Sometimes existing data is insufficient or nonexistent.  This is where mass collaboration and open data converge in the form of “crowdsourcing.”  Crowdsourcing allows ordinary people to collaboratively create data sets using a variety of interfaces including smart phones, web forms, or special software.  Crowdsourced data has shown itself to be reliable to the point where it is even being used in science (for example GalaxyZoo and FoldIt). 

Some current environmental applications for crowdsourced data can be seen in the responses to several recent natural disasters.  After the Haiti earthquake, rescuers were initially hindered by a lack of good data.  Using OpenStreetMap, in a matter of days volunteer cartographers from around the world created an accurate, up-to-date basemap of Haiti using satellite images and other sources.  This became the go-to reference map for rescuers.  Then, with data crowdsourced on the open source Ushahidi platform, rescuers were better able to coordinate their responses. Ushahidi has also been used to respond to a variety of other disasters including the Russian fires, Queenland floods, Gulf of Mexico oil spill, and Christchurch earthquake.  For a more detailed look at the Haiti response, including some dramatic visualizations of mass collaboration in action, see here.

There is an enormous potential for crowdsourcing to improve data used in environmental assessments.  Smart phone apps could be used in the field to identify and record wildlife sightings, leading to better estimates of species population and a better understanding of migration patterns.  Personal weather monitoring using data from home weather stations could more finely track microclimatic changes.  Citizen regulators could monitor industrial compliance with environmental regulations, with violations being reported through an interface like SeeClickFix.  The potential applications are endless.

Crowdsourced data, perhaps in combination with open data provided by government, could be used to verify or challenge the conclusions reached by the environmental assessment.  If the data did support the assessment’s conclusions, that would increase the assessment’s validity in the eyes of the public.  If the crowdsourced data led to a different conclusion, that would give the public leverage to challenge the assessment.  Either way, crowdsourcing would enhance public participation in environmental assessment and improve the quality of decisions through better data.

Social Media

Social media makes it much easier for the public to stay informed of updates on projects, send feedback, start discussions, or organize responses.  In BC, the government uses social media extensively.  An official list with links to BC government sites such as blogs, Facebook pages, and Flickr galleries can be found here. Some of these are already relevant to environmental assessment such as the environmental assessment certification updates available via the Ministry of Environment’s Twitter updates, RSS feeds, and Facebook site.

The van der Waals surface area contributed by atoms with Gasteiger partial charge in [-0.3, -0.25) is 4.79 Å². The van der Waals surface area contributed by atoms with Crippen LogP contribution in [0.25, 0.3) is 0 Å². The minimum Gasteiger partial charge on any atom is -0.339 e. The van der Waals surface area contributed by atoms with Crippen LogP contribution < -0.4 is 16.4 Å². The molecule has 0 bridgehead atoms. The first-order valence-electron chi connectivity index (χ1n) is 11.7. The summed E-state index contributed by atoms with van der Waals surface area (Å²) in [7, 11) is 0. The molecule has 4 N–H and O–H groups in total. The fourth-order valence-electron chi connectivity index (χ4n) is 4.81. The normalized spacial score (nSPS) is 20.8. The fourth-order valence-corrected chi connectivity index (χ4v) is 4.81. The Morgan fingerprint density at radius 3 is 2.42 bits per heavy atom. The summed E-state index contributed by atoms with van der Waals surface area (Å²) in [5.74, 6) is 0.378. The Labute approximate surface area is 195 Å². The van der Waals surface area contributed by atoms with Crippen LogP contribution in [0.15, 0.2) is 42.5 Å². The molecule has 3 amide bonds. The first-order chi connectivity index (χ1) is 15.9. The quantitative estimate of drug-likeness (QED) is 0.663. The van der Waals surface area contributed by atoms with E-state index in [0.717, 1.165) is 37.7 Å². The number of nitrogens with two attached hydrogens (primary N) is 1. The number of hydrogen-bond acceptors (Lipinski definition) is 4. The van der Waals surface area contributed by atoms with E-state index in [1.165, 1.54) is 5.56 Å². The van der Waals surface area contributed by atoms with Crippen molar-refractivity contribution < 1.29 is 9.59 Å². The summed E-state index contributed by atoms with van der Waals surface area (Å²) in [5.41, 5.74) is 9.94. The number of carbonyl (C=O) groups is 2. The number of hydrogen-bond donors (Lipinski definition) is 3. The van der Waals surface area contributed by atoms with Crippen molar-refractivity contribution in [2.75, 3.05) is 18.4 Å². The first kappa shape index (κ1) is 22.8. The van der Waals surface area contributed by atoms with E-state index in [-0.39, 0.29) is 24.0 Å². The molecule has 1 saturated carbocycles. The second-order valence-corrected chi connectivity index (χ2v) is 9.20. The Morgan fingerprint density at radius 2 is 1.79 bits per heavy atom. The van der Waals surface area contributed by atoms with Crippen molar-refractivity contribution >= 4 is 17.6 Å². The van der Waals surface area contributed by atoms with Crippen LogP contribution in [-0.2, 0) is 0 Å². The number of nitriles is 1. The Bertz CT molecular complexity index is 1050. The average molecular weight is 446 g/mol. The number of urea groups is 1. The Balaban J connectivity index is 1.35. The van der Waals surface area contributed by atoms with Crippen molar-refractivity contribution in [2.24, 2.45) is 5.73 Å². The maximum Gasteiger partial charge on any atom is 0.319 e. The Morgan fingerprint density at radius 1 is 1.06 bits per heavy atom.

Social media could enable greater public participation in the environmental assessment process, and it is already being used for this purpose in other areas.  For example, in a report on Government 2.0, the BC Ministry of Environment touts its use of online tools such as its blog for enhancing public participation in the ongoing modernization of the Water Act.  Recently the BC Deputy Minister of the Environment announced a restructuring of ministry operations, which would include more reliance on social media. Social media is no substitute for adequate consultation and public participation, however, so its use raises some cause for concern (see Andrew’s post here). 


When I first began working on this post, I had hoped to find more examples of Web 2.0 being used in environmental assessment.  Other than the Ministry of Environment tweeting about EA updates or using GeoBC’s iMap to find the locations of sites under EA, there are not many examples of Environmental Assessment 2.0 out there yet. Nevertheless, EA is an area ripe for more mass collaboration, crowdsourcing, mashups, and social media.

Please feel free to send any comments about this post or ideas about how Web 2.0 technologies could be incorporated into Environmental Assessment.   I look forward to hearing your feedback.

ds.jpgBy Douglas Schoch

Douglas Schoch is a second year law student at the University of British Columbia.  He is interested in environmental and cultural heritage law.  In his free time he enjoys skiing, mountain biking, and hiking in the local mountains.

The graphic used above is a screenshot of Bellona CO2 mashup using Google maps API. The topic for this blog post was suggested by Andrew Gage, staff lawyer at West Coast.